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Woman's hero dog comes to the rescue as she's attacked by 200-lb black bear

The bear 'rushed' at the woman in the evening and injured her arm and leg
(Representative Image: Joe Raedle/Getty Images)
(Representative Image: Joe Raedle/Getty Images)

MEDFORD, OREGON: A wild bear attacked a woman in her backyard located in Southern Oregon City of Medford, police reported. The bear was about 150-200 pound bear "rushed" at the woman at around 8:40 pm on Monday, September 5, injuring her arm and leg.

The woman's dog attempted to stop the bear's attack and received injuries as well, both the dog and the woman were able to flee the bear, according to Medford officials. The bear ran into a neighboring road, where it was hit by a car, according to the police. Later, the enormous beast vanished into the forest.


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Despite intensive searching by Oregon Fish & Wildlife officers and Oregon State Police officers, the bear could not be found, according to a report by Neither the woman nor the dog received any life threatening injuries. The Fish and Wildlife Department estimates that there are about 30,000 black bears in Oregon. They describe them as "fast and agile... [but] not usually active predators" on their website. According to the agency, it is preferable to make a lot of noise and step away gently from a bear, but not to flee. Although bear assaults are uncommon since they usually avoid people, the agency advises that if one does happen, the victim should fight to protect themselves.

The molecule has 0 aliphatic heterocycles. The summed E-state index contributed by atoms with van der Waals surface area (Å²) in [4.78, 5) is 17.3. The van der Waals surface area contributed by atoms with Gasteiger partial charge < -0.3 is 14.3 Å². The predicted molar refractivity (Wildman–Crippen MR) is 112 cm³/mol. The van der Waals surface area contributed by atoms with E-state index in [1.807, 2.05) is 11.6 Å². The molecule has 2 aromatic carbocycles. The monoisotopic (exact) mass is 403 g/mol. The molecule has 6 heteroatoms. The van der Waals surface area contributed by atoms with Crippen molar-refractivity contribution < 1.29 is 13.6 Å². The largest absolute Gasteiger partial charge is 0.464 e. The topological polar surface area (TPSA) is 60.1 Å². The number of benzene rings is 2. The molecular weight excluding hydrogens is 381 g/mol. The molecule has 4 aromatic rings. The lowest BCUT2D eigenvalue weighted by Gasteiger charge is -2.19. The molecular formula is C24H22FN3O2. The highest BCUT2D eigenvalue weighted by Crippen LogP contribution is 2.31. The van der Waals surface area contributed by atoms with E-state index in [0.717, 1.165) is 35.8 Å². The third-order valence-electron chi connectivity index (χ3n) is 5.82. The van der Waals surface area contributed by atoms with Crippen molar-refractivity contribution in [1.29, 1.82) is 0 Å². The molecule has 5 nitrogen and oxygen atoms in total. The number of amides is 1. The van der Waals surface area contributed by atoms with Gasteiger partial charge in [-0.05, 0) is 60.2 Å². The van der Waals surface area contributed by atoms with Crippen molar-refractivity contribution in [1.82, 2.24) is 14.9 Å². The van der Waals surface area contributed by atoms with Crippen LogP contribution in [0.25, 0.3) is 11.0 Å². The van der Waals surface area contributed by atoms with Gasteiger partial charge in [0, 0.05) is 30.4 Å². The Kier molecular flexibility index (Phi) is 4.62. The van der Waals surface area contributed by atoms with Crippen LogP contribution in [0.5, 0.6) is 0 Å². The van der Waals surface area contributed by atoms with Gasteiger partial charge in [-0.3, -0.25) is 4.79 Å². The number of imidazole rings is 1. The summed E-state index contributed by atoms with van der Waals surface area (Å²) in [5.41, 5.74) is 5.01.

Brown bear cubs play with their mother, Mia, at a wildlife park on April 27, 2007, in Poing, Germany.  There is a discussion in Bavaria over reintroducing bears into the wild since roaming brown bear
 (Representative Image: Johannes Simon/Getty Images)

Another bear attack made the news, but this time it was on the other side of the country, in Vermont, where a 61-year-old Susan Lee was attacked by a bear and saved by her Jack Russell terrier. Lee and her two dogs went out on a stroll in Strafford on Sunday, August 20, when she was attacked. Susan was taken to a hospital where she received treatment after the tragic incident. The wildlife agency noted that she had also sustained scratches from the incident that were "two and nine inches long," but reported she didn't sustain any life threatening injuries.

In Vermont, there are believed to be between 4,500 and 6,000 bears, and this number keeps rising. Wildlife officials visited the scene of the attack in the nick of time and came to the conclusion that the attacker was probably a mother bear with cubs. Female bears are fiercely protective of their young, thus it is quite possible that the bear attacked Lee and her two dogs because they surprised her by unexpectedly approaching, according to officials. The bear hunting season in Vermont runs from September through November, and hunters are allowed to kill one bear during that time. "Fifty years ago Vermont had less than 1,500 bears, and they were found mostly in the mountains and northeastern quarter of the state," said Mark Scott, director of wildlife, in a press statement.